Yesterday was a special day in Memphis, Tennessee.
Black people, white people, gay people, straight people, transgender people, [insert minority and/or majority here], etc., gathered together to begin a march at the National Civil Rights Museum, to push for equal rights for all people.
You see, the National Civil Rights Museum surrounds the Lorraine Motel, where Dr. Martin Luther King, Jr., was assassinated. If you think you know the narrative of what happened in Memphis during the weeks leading up to his death, you probably do not, but you can be forgiven, because I didn’t know the whole story until the other night. That’s a story I hope to bring to you all in coming months, one that has been whitewashed out of the history books.
But suffice it to say that it was significant that this march began there.
People of all shades, all religions and lacks-thereof, many of whom had to take off work to do so, came together on Monday afternoon, to march from the National Civil Rights Museum to City Hall.
The marchers moved North, through historic streets and locations: past the Lorraine motel; across Beale Street, the home of The Blues; past the Peabody Hotel, the Northern boundary of the Miss’ippi Delta; past the old Cotton Exchanges, which put Memphis on the economic map; past the Belz Museum of Judaic and Asian Art, supported by the Belz family, which stands in tribute to the rich Jewish tradition in Memphis; all the way through Court Square, all the way to City Hall.
Once we arrived at City Hall, all various and sundry people took the megaphone and spoke to the hundreds gathered. Some, like my friends Christy, Jonathan and Will, were members or leaders of gay rights organizations and LGBT nonprofits. Others were just regular citizens. Amidst our cheering, a man stood up and explained that it was his deceased partner’s 50th birthday. Nine years ago, his beloved partner took his own life, having been torn down for decades by the hateful messages he received from “moral” friends and family. He asked that we all celebrate this day, in this space, in remembrance of his spouse. Through the tears we all found suddenly in our eyes and on our cheeks, we did.
Many pictures were taken today. I’ll share some that are out so far, but stay tuned, because the best are yet to come.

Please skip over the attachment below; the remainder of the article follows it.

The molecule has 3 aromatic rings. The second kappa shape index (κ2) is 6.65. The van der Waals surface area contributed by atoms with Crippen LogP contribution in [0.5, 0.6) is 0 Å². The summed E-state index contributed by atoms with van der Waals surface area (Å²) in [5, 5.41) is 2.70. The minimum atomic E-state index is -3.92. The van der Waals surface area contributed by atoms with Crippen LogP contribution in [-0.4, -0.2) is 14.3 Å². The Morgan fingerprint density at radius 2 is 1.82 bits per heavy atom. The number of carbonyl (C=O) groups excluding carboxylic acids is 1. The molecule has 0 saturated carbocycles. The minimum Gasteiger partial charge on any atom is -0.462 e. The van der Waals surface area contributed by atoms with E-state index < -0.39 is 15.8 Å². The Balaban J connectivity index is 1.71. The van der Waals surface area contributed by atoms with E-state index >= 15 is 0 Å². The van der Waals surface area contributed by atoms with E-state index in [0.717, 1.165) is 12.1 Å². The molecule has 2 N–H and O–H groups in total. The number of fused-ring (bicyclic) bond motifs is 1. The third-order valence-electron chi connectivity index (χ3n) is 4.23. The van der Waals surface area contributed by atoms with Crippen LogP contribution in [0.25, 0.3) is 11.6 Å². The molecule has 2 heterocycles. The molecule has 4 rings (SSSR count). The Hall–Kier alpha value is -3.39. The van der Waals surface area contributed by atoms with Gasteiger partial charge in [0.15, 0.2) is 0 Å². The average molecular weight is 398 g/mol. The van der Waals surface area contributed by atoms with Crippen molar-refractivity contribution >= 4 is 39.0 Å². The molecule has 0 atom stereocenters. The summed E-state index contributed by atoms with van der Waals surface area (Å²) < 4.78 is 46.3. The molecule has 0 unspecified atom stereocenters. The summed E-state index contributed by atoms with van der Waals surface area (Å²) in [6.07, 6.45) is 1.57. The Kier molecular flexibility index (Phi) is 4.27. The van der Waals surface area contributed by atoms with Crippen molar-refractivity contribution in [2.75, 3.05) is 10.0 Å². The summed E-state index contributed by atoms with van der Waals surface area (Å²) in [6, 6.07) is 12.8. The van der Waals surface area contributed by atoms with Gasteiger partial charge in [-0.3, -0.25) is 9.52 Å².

Somebody I know had this to say about this experience today, of a Southern town coming together, organically, to stand up and show our government and our neighbors that We Are All Memphis:
I have never been more proud of my friends and my city than I was today during the march for our rights as gay citizens of Memphis. Thank you to my hometown Stuttgart boy Michael Hildebrand, everyone who marched, and a HUGE “THANK YOU” to all my straight friends who stood beside us and supported us. I LOVE YOU ALL!
I agree, sir. I agree.
In case anyone is curious, the number of protesters amounted to one guy riding the trolley in the opposite direction, who, as far as I could tell, simply said “fuck” a lot, as well as a bunch of other moronic unintelligible gibberish, which is the linguistic equivalent of what we hear every day from Maggie Gallagher, Peter LaBarbera, Bryan Fischer, Matt Barber, and the legal team defending Proposition 8. Some lone dillweed shouting incomprehensible bigotry in the wind, with the aroma of literal horseshit in his path.
Quickly, there is something I want you to know about this picture. What you are looking at is a mother, her son, her daughter, her son’s partner, and her daughter’s partner. This is what the Religious Right is not talking about when they say “Family Values.” They only care about families when they conform to their rigid, mind-numbing, soul-killing notions of family. LGBT Americans and those who support us will always have the market cornered on the ACTUAL meaning of Family Values. Anyways, continue looking at pictures now.
And this last picture is what is known in some circles as a “Pooker for Equality.” Don’t ask.